What is spear phishing? Recognize tailored emails

Anton P. | September 16, 2020

Spear phishing is a targeted attack against particular individuals or companies. Many phishing campaigns are random, targeting thousands of unrelated users at once. However, spear phishing chooses specific targets and tailors emails for them. 

So, spear phishing tries to steal personal information and money or infect systems with malware. Due to email spoofing and cloning, this fraud can convince users that dangerous emails come from legitimate sources. 

Thus, navigating your inbox or SMS messages safely becomes far more difficult. Learn how to defend against suspicious emails, SMS, and phone calls. 

What is spear phishing?

Spear phishing means sending personalized messages to pre-selected targets to gain confidential information or usernames and passwords.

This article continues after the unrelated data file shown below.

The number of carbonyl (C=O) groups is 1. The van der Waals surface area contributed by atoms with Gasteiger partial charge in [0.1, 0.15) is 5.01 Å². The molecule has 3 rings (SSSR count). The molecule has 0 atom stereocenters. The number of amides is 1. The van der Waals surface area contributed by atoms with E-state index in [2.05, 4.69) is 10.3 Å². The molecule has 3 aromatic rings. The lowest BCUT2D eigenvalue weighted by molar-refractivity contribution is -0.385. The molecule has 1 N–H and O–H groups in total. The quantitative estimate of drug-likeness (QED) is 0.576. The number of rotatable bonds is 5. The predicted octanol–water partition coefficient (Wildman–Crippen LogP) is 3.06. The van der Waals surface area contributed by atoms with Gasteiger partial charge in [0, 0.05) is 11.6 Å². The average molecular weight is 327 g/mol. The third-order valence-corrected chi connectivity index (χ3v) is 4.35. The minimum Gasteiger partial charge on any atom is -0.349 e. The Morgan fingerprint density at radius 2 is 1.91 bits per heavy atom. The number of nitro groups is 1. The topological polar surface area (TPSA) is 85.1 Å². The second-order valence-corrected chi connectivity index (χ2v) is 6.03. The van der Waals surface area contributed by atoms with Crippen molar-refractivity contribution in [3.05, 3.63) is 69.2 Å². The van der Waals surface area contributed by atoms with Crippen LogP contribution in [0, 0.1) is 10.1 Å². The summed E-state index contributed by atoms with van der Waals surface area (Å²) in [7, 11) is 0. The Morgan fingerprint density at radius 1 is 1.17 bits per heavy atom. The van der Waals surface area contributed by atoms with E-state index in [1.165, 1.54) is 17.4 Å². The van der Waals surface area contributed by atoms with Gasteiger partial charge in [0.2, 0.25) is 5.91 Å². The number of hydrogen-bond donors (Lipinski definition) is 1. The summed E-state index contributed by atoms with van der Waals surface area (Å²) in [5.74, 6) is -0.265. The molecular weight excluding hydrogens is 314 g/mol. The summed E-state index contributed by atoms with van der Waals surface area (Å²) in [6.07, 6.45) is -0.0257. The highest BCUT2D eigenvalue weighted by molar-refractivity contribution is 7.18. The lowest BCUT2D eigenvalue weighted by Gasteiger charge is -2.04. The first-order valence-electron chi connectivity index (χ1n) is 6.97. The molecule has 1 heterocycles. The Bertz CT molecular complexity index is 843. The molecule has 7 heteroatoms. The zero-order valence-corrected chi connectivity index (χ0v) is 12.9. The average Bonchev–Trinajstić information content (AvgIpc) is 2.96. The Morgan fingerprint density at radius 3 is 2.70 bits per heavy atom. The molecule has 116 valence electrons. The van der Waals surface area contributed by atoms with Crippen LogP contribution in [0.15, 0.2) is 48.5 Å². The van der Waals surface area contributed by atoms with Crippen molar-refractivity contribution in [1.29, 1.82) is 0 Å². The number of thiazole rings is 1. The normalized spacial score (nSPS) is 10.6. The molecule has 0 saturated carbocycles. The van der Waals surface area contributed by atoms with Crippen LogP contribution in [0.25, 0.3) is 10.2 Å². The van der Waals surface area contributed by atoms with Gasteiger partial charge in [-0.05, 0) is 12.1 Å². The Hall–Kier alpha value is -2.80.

• The attack can occur via various electronic means like emails, SMS messages, or phone calls
  • It combines social engineering techniques, deception, and a sense of urgency.
  • Spear phishing can target organizations, personal and business accounts.
  • Many attacks exploit various events, like the tax season. People might receive emails falsely claiming issues with their applications.
  • Spear phishing emails can claim to originate from services victims use, their colleagues, or local institutions. 
  • Emails or SMS messages can trick users into clicking on a link that leads to malicious websites. 
  • Phone calls could hope to extract personal information like social security numbers or bank details. 

What is an example of spear phishing? Real-life incidents

Our research indicates that spear phishing attacks cost victims from $100 to $1,000. While the odds are against legitimate corporations, spear phishing is not new. Its devastating impact is public knowledge, with Amazon customers being one of the victims.

Spear phishing against employees might remain under wraps. However, attacks against customers pop up regularly. Such repetitive strikes continue prowling for Facebook users.